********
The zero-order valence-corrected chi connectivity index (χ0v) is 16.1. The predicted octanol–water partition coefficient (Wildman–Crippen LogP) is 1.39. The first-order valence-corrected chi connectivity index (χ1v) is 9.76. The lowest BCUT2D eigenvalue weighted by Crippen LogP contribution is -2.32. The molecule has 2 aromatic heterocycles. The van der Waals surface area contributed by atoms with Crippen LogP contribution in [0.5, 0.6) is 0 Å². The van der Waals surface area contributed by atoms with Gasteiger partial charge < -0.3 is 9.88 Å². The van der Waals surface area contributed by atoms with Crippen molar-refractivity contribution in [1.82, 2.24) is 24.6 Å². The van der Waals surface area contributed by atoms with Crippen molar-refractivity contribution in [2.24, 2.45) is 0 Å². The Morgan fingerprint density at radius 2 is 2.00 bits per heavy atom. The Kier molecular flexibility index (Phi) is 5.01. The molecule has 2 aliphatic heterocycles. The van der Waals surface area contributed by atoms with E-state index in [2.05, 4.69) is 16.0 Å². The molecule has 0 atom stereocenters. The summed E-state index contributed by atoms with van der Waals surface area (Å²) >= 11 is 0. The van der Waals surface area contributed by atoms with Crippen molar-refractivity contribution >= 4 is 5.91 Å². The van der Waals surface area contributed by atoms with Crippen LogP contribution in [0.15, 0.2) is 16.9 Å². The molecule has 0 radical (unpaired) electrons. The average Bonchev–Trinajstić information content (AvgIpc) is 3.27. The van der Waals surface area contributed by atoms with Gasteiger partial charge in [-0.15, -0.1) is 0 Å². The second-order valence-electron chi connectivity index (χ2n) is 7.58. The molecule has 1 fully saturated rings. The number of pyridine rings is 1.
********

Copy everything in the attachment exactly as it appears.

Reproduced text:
The zero-order valence-corrected chi connectivity index (χ0v) is 16.1. The predicted octanol–water partition coefficient (Wildman–Crippen LogP) is 1.39. The first-order valence-corrected chi connectivity index (χ1v) is 9.76. The lowest BCUT2D eigenvalue weighted by Crippen LogP contribution is -2.32. The molecule has 2 aromatic heterocycles. The van der Waals surface area contributed by atoms with Crippen LogP contribution in [0.5, 0.6) is 0 Å². The van der Waals surface area contributed by atoms with Gasteiger partial charge < -0.3 is 9.88 Å². The van der Waals surface area contributed by atoms with Crippen molar-refractivity contribution in [1.82, 2.24) is 24.6 Å². The van der Waals surface area contributed by atoms with Crippen molar-refractivity contribution in [2.24, 2.45) is 0 Å². The Morgan fingerprint density at radius 2 is 2.00 bits per heavy atom. The Kier molecular flexibility index (Phi) is 5.01. The molecule has 2 aliphatic heterocycles. The van der Waals surface area contributed by atoms with E-state index in [2.05, 4.69) is 16.0 Å². The molecule has 0 atom stereocenters. The summed E-state index contributed by atoms with van der Waals surface area (Å²) >= 11 is 0. The van der Waals surface area contributed by atoms with Crippen molar-refractivity contribution >= 4 is 5.91 Å². The van der Waals surface area contributed by atoms with Crippen LogP contribution in [0.15, 0.2) is 16.9 Å². The molecule has 0 radical (unpaired) electrons. The average Bonchev–Trinajstić information content (AvgIpc) is 3.27. The van der Waals surface area contributed by atoms with Gasteiger partial charge in [-0.15, -0.1) is 0 Å². The second-order valence-electron chi connectivity index (χ2n) is 7.58. The molecule has 1 fully saturated rings. The number of pyridine rings is 1.